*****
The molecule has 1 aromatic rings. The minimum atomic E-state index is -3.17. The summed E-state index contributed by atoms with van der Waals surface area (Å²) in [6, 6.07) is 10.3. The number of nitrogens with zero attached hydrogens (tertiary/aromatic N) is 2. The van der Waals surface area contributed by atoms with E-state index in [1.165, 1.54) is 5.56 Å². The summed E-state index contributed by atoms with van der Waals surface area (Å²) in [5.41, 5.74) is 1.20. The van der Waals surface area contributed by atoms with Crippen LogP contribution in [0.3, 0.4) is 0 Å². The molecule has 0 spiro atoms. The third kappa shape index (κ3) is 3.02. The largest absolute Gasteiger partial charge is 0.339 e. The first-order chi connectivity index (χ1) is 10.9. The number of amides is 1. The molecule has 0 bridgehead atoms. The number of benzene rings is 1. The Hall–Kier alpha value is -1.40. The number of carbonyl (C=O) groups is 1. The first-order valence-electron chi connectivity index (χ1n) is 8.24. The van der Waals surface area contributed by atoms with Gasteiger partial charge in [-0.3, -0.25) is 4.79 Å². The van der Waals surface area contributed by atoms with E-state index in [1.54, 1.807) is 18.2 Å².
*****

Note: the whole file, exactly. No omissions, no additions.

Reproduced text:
The molecule has 1 aromatic rings. The minimum atomic E-state index is -3.17. The summed E-state index contributed by atoms with van der Waals surface area (Å²) in [6, 6.07) is 10.3. The number of nitrogens with zero attached hydrogens (tertiary/aromatic N) is 2. The van der Waals surface area contributed by atoms with E-state index in [1.165, 1.54) is 5.56 Å². The summed E-state index contributed by atoms with van der Waals surface area (Å²) in [5.41, 5.74) is 1.20. The van der Waals surface area contributed by atoms with Crippen LogP contribution in [0.3, 0.4) is 0 Å². The molecule has 0 spiro atoms. The third kappa shape index (κ3) is 3.02. The largest absolute Gasteiger partial charge is 0.339 e. The first-order chi connectivity index (χ1) is 10.9. The number of amides is 1. The molecule has 0 bridgehead atoms. The number of benzene rings is 1. The Hall–Kier alpha value is -1.40. The number of carbonyl (C=O) groups is 1. The first-order valence-electron chi connectivity index (χ1n) is 8.24. The van der Waals surface area contributed by atoms with Gasteiger partial charge in [-0.3, -0.25) is 4.79 Å². The van der Waals surface area contributed by atoms with E-state index in [1.54, 1.807) is 18.2 Å².